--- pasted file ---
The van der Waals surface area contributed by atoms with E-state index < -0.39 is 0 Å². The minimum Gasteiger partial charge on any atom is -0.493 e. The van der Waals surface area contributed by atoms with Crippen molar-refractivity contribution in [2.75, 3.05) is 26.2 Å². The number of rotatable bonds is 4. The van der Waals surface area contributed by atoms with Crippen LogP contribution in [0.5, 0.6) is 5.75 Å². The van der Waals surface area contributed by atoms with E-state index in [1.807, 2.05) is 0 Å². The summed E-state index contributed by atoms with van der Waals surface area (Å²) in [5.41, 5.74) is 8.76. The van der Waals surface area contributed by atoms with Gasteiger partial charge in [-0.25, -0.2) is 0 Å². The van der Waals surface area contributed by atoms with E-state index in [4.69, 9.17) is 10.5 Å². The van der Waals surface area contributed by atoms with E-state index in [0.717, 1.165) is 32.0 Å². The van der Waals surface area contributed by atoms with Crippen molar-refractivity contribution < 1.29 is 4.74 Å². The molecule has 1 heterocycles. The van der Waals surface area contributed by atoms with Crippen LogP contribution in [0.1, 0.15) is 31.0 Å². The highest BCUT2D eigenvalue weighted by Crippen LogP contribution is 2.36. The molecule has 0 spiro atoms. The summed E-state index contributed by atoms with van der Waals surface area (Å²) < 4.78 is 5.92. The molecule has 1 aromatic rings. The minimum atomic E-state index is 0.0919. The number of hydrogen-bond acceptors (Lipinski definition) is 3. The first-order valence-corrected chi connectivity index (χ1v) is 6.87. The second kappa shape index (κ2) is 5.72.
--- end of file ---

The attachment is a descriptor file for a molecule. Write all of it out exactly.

The van der Waals surface area contributed by atoms with E-state index < -0.39 is 0 Å². The minimum Gasteiger partial charge on any atom is -0.493 e. The van der Waals surface area contributed by atoms with Crippen molar-refractivity contribution in [2.75, 3.05) is 26.2 Å². The number of rotatable bonds is 4. The van der Waals surface area contributed by atoms with Crippen LogP contribution in [0.5, 0.6) is 5.75 Å². The van der Waals surface area contributed by atoms with E-state index in [1.807, 2.05) is 0 Å². The summed E-state index contributed by atoms with van der Waals surface area (Å²) in [5.41, 5.74) is 8.76. The van der Waals surface area contributed by atoms with Gasteiger partial charge in [-0.25, -0.2) is 0 Å². The van der Waals surface area contributed by atoms with E-state index in [4.69, 9.17) is 10.5 Å². The van der Waals surface area contributed by atoms with E-state index in [0.717, 1.165) is 32.0 Å². The van der Waals surface area contributed by atoms with Crippen molar-refractivity contribution < 1.29 is 4.74 Å². The molecule has 1 heterocycles. The van der Waals surface area contributed by atoms with Crippen LogP contribution in [0.1, 0.15) is 31.0 Å². The highest BCUT2D eigenvalue weighted by Crippen LogP contribution is 2.36. The molecule has 0 spiro atoms. The summed E-state index contributed by atoms with van der Waals surface area (Å²) < 4.78 is 5.92. The molecule has 1 aromatic rings. The minimum atomic E-state index is 0.0919. The number of hydrogen-bond acceptors (Lipinski definition) is 3. The first-order valence-corrected chi connectivity index (χ1v) is 6.87. The second kappa shape index (κ2) is 5.72.